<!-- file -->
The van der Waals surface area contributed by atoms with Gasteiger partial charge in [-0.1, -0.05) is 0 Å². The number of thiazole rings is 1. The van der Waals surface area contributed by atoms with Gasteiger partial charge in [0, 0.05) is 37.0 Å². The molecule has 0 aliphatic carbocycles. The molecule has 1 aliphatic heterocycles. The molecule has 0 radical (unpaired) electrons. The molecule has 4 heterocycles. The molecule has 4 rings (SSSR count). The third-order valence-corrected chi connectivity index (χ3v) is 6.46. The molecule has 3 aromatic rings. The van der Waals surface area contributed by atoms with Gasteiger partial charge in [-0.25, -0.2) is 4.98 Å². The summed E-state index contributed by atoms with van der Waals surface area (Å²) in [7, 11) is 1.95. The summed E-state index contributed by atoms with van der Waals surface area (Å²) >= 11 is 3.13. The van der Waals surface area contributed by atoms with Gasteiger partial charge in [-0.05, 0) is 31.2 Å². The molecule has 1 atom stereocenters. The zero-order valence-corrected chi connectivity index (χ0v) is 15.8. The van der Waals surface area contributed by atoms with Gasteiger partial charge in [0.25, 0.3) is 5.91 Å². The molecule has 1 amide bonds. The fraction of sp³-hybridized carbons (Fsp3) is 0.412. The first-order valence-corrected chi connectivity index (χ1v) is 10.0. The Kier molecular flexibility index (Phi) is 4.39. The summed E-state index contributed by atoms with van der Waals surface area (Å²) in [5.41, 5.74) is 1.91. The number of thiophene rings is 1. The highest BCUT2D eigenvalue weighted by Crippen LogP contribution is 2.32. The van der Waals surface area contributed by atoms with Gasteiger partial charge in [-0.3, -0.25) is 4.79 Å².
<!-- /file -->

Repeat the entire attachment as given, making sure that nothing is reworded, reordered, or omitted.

The van der Waals surface area contributed by atoms with Gasteiger partial charge in [-0.1, -0.05) is 0 Å². The number of thiazole rings is 1. The van der Waals surface area contributed by atoms with Gasteiger partial charge in [0, 0.05) is 37.0 Å². The molecule has 0 aliphatic carbocycles. The molecule has 1 aliphatic heterocycles. The molecule has 0 radical (unpaired) electrons. The molecule has 4 heterocycles. The molecule has 4 rings (SSSR count). The third-order valence-corrected chi connectivity index (χ3v) is 6.46. The molecule has 3 aromatic rings. The van der Waals surface area contributed by atoms with Gasteiger partial charge in [-0.25, -0.2) is 4.98 Å². The summed E-state index contributed by atoms with van der Waals surface area (Å²) in [7, 11) is 1.95. The summed E-state index contributed by atoms with van der Waals surface area (Å²) >= 11 is 3.13. The van der Waals surface area contributed by atoms with Gasteiger partial charge in [-0.05, 0) is 31.2 Å². The molecule has 1 atom stereocenters. The zero-order valence-corrected chi connectivity index (χ0v) is 15.8. The van der Waals surface area contributed by atoms with Gasteiger partial charge in [0.25, 0.3) is 5.91 Å². The molecule has 1 amide bonds. The fraction of sp³-hybridized carbons (Fsp3) is 0.412. The first-order valence-corrected chi connectivity index (χ1v) is 10.0. The Kier molecular flexibility index (Phi) is 4.39. The summed E-state index contributed by atoms with van der Waals surface area (Å²) in [5.41, 5.74) is 1.91. The number of thiophene rings is 1. The highest BCUT2D eigenvalue weighted by Crippen LogP contribution is 2.32. The van der Waals surface area contributed by atoms with Gasteiger partial charge in [-0.3, -0.25) is 4.79 Å².